The course presents the basic models and methods in Discrete Optimization, namely, Integer Programming and Network Optimization. The emphasis is on useful methodologies and their applications in production and operations management, supply chain management, transportation and logistics, project planning, as well as capital budgeting and investment planning involving discrete activities.
The module will address some basic ideas of decision analysis and how they can be extended into a more general Markov Decision Process (MDP) model. These methods will be applied to a wide range of disciplines including management science, economics, telecommunications, and computer science. The objectives of the course are to teach students to formulate and solve MDP models under several optimality criteria.
The module will address some basic ideas of infinite horizon Markov Decision Process (MDP) model. The objectives of the module are to teach students to formulate and solve infinite horizon MDP models under several optimality criteria.
This course deals with the many aspects of regression analysis - both conceptual and mathematical. Topics covered include the general linear model and its many ramifications; variance and covariance analysis; indicator variables; experimental design; applying the linear model; and econometric issues.
The course presents the basic theory and some methods for Constrained Optimization, also known as Mathematical Programming, covering its three main areas of Linear Programming, Nonlinear Programming, and Discrete Optimization. The emphasis is on the main theoretical and structural results, in particular on optimality conditions, duality, convexity (and its extensions), and post-optimality analysis. Some methods are presented, in particular the Simplex Method of Linear Programming (in part as a tool for proving theoretical results), and deterministic Dynamic Programming (as a general methodology).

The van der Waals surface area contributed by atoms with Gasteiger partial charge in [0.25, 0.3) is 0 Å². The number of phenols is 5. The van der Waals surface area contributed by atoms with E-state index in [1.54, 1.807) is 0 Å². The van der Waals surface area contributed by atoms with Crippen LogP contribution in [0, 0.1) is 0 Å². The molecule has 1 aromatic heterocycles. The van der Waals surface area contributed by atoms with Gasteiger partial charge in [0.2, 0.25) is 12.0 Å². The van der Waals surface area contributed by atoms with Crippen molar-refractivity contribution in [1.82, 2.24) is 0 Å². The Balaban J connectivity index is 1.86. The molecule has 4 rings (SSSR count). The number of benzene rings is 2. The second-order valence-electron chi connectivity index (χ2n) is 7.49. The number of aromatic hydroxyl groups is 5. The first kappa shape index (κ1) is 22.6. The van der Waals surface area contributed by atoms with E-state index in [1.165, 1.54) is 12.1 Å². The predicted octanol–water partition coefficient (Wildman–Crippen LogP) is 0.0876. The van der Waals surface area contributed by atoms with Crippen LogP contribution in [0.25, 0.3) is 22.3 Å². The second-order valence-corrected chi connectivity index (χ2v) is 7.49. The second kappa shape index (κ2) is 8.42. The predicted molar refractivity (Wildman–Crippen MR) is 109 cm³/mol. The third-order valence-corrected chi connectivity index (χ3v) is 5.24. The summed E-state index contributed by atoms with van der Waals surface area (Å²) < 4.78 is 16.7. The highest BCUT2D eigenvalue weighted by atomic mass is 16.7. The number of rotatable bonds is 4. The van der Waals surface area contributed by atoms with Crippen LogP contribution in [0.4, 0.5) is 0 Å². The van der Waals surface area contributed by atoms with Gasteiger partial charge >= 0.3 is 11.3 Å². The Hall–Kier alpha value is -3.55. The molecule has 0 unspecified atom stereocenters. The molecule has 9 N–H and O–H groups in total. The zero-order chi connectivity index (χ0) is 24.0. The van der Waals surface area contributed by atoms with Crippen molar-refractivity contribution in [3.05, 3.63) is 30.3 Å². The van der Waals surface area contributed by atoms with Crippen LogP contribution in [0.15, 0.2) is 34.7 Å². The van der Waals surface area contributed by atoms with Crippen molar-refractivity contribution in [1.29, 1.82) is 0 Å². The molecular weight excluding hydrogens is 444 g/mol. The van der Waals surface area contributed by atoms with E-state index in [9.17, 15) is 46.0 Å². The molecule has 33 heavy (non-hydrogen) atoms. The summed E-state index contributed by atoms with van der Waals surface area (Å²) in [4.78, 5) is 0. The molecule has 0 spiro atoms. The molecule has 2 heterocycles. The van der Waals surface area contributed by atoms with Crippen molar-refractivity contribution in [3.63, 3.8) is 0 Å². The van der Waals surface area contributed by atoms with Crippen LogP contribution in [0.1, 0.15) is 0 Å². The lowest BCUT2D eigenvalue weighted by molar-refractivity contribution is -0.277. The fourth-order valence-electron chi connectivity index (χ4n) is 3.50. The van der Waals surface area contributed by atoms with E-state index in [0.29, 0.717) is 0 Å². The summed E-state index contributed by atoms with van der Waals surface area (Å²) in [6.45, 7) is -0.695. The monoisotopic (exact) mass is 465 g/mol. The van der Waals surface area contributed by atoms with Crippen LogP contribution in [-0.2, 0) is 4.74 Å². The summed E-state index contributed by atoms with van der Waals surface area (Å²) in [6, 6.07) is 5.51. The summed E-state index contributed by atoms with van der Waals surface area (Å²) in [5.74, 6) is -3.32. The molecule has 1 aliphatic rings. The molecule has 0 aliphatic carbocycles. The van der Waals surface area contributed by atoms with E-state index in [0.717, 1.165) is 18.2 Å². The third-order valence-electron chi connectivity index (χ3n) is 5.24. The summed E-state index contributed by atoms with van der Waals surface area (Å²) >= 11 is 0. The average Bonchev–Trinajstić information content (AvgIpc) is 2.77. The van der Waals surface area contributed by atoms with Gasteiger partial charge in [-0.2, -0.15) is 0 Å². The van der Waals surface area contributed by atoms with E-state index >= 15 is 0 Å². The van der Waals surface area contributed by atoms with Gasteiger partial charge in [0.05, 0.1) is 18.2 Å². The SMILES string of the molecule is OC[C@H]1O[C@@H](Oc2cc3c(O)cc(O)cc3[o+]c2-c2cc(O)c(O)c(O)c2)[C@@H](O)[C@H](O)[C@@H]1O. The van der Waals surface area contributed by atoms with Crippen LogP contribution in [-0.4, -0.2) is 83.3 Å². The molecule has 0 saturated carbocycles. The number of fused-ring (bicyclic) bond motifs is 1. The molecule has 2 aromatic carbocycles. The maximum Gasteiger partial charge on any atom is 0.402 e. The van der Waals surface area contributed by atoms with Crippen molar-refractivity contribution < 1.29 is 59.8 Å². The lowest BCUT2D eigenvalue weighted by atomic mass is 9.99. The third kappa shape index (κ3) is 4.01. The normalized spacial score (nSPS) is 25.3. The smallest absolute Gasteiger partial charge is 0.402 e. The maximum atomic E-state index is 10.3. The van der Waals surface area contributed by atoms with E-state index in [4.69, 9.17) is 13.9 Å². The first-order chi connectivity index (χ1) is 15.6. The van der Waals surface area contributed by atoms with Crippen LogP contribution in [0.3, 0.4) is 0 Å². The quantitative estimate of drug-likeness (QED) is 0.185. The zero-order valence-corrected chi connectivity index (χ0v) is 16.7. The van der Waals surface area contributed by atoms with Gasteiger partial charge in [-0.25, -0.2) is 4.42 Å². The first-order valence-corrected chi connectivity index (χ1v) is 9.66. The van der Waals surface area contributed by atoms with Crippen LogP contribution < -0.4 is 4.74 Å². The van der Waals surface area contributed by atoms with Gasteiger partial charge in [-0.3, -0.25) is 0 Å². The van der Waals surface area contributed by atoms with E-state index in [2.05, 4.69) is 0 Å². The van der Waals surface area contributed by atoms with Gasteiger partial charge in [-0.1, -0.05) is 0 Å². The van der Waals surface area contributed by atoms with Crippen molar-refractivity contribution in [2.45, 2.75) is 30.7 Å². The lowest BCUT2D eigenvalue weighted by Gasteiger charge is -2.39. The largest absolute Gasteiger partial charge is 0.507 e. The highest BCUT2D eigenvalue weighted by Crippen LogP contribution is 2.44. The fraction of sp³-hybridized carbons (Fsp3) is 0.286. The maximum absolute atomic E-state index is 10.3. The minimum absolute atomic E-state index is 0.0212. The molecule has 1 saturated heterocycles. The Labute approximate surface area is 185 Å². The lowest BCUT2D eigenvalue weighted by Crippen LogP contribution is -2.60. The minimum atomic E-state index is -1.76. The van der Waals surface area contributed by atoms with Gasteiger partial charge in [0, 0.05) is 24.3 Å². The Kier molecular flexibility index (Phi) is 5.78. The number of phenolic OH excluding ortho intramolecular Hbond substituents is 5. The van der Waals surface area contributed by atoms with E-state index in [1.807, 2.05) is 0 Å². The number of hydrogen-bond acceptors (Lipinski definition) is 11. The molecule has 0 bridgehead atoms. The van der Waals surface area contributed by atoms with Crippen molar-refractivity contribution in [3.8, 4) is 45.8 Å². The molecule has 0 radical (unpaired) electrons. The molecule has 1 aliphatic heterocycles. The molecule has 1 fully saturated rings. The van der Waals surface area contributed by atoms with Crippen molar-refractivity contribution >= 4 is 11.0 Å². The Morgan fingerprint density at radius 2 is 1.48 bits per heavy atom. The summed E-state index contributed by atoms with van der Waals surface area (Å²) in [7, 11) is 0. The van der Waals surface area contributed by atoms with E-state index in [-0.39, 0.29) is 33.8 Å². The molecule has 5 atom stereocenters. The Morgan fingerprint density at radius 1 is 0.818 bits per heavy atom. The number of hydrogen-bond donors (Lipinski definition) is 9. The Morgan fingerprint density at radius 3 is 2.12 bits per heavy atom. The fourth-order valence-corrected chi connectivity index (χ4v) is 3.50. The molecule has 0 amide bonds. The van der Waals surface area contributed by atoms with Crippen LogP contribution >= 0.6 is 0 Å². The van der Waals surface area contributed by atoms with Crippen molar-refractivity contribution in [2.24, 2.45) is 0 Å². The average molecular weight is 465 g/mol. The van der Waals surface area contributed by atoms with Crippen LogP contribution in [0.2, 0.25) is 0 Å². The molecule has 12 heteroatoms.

These topics courses review the state of the art in selected areas of Management Science, Operations Research, and Production and Operations Management.
Students also take a Commerce Minor, consisting of three graduate courses in management, to supplement their more technical Management Science education. You select these and other elective courses with the guidance of the Management Science PhD Advisor or your research supervisor.
You write a Preliminary Examination in the beginning of your first summer. In your first two summers, you begin active research (Summer Research Internship) as a Research Assistant with a faculty member. Most students write their Comprehensive Examination after their second year of course-work and spend the remainder of the program working on their dissertation research.
Sample program sequence
A typical schedule for a Management Science PhD student may look as follows. Selection of elective and minor courses will depend on the interests and background of the student.
Year 1 Fall: BAMS 501, 502, 506, 508; COMM 581, COMM 693 (Research Methods)
Year 1 Spring: BAMS 517, 518; COMM 616; COMM 612 or 682; EPSE 606, or one elective or Commerce Minor course
Year 1 Early Summer: Preliminary Examination
Year 1 Summer: Summer Research Internship
Year 2 Commerce Minor courses; EPSE 606; second COMM 612 or 682 course; elective courses; research and preparation for the Comprehensive Exam
Year 2 Summer: Comprehensive Exam; Summer Research Internship
Year 3 Preparation and presentation of Thesis Proposal
Year 4 Preparation and defense of thesis